abroad? By all means yes. For how long? That's a
personal decision, but I can say I know a lot of people
I who studied for one semester who wished that they
had stayed longer. I don't know anyone who wishes
they had cut their time short.
I have a feeling some of the lessons I learned
abroad will come to me years from now and that I'll
be saying goofy things like, "Gee, I bet I picked that
up during my junior year
But there are some benefits I can clearly identify
already. For starters, I've become infinitely more
independent. I'm more comfortable with being on
my own and with making important decisions for
I'm also less of a whiner and much better about
establishing and honoring priorities. I don't complain
as much about small things I can't change, and I've
decided to make more of an effort to do the things I
want, not the things I feel obligated to do.
Believe it or not, I'm also a much better student
and worker. OK, so this is partly because there was
no American TV in Italy, partly because I wanted
my parents to know that 1 wasn't squandering their
money and partly because I realized it was time to
grow up and start doing my homework.
I've become a big proponent of taking time to
study abroad, but at the same time squirm when I
hear those general marketing phrases: "the chance of
a lifetime "priceless experience" and so on. taking
time to study in a foreign country is not something
that can be glossed over and described in a few trite
adjectives; it demeans the experience to do so.
Not every instant of living in Italy was picture-
perfect. Sometimes, it was downright annoying,
lonely and frustrating. But I recommend study-abroad
programs to all college students because I think
we deserve the opportunity to reach for that well-
roundedness, maturity and ready-to-face-anything-
in-the-world ideal.
A matter of convenience
Dear Editor,
I am writing in response to the column written by
I-eslie Griffin entitled "Abortion a Matter of Choice"
on Aug. 15. I agree with Ms. Griffin when she says
that abortion is a matter of choice, but we are faced
with moral choices daily. We choose whether we will
lie, cheat, steal or even kill. We choose to abide by
established laws or break them. You are correct when
you say "If abortion is illegal then some women are
going to find other ways to kill their unborn babies
but if abortion were illegal then women would have
to make a conscious choice to break a law rather than
to merely drive to the local clinic.
We have killed more children with abortion than
all American war conflicts combined. Why? We have
become a society of convenience with a do-what-
feels-good mentality-it has become more and more
acceptable to not take responsibility for our actions
and seek a quick fix. It amazes me to see so many
trying to justify the murder of so many unborn when
deep down everyone knows that it is wrong. Women
who have had an abortion don't leave the clinic feeling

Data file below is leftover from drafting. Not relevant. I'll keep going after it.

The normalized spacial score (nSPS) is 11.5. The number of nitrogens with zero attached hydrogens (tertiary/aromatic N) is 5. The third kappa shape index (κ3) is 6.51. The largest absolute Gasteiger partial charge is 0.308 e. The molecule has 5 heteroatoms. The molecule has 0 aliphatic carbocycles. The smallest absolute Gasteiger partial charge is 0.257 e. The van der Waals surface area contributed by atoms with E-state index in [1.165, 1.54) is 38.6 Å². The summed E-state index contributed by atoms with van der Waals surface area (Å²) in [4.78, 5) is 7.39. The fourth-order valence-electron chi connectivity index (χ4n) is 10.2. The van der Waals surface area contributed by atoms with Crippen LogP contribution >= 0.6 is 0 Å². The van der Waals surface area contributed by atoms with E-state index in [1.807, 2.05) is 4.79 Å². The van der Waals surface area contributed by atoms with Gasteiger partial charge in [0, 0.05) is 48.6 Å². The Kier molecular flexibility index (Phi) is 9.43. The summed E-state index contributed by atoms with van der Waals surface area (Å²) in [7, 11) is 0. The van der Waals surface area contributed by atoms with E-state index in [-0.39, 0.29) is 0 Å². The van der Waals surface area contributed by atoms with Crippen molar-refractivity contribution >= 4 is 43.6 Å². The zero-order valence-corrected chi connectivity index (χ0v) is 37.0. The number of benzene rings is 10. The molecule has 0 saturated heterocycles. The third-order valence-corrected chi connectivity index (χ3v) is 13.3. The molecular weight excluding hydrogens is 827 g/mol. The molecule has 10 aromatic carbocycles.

good about the decision they've made-in reality many
are guilt ridden and become depressed.
Have we become a society where if enough people
say a wrong is a right then it must be a right? This
is the most immoral injustice since slavery and it
seems that the country is complacent about it. What
confounds me is that many people who are in favor of
keeping abortion legal are against the death penalty.
It makes no sense to execute those who have not
had the opportunity to live life and make choices
while allowing those who have had that opportunity
and squandered it to continue living at society's
We have probably killed the cure for cancer, the
invention of a water-powered automobile and several
literary works, etc. Every life is so important, yet we
discard it so easily.
So, I ask, how have we become so corrupt as a
society that we have laws that facilitate an ideology
that rationalizes what is really a deplorable act? Why
are parents encouraging their pregnant daughters
to preserve their future by destroying their own
grandchildren? What future do we have if we continue
to kill our children? The answer is simple-you figure
it out.
Charles 1 Upole
Graduate Student, accounting
Countdown to Campaign 2000
Issue: Bill Clinton
Clinton's mistakes overshadow his positive legacy
Faisal Lodhi
There have been many presidents in the history
of the United States, but only a few stand out among
them. There are those who take on the tough issues,
whether they are popular or not or politically helpful
or not. There are those who go through tough times
which can really test their commitment and their
leadership abilities.
Abe Lincoln was one of them. We cannot compare
President Lincoln to any other because he dealt with
the major issue of uniting a torn nation that no
other president encountered to that degree. Then
there was the popular PresidenfKennedy who is
not remembered so much for what he did For our
nation as he is for his assassination. We have I'resident
Nixon with all of his Watergate scandals and President
Johnson at a time of segregation.
But President Clinton has truly been unique in
all aspects even though he served in a time of peace
and stability in the nation. He has even helped to
set some precedents, which hopefully will never be
needed again.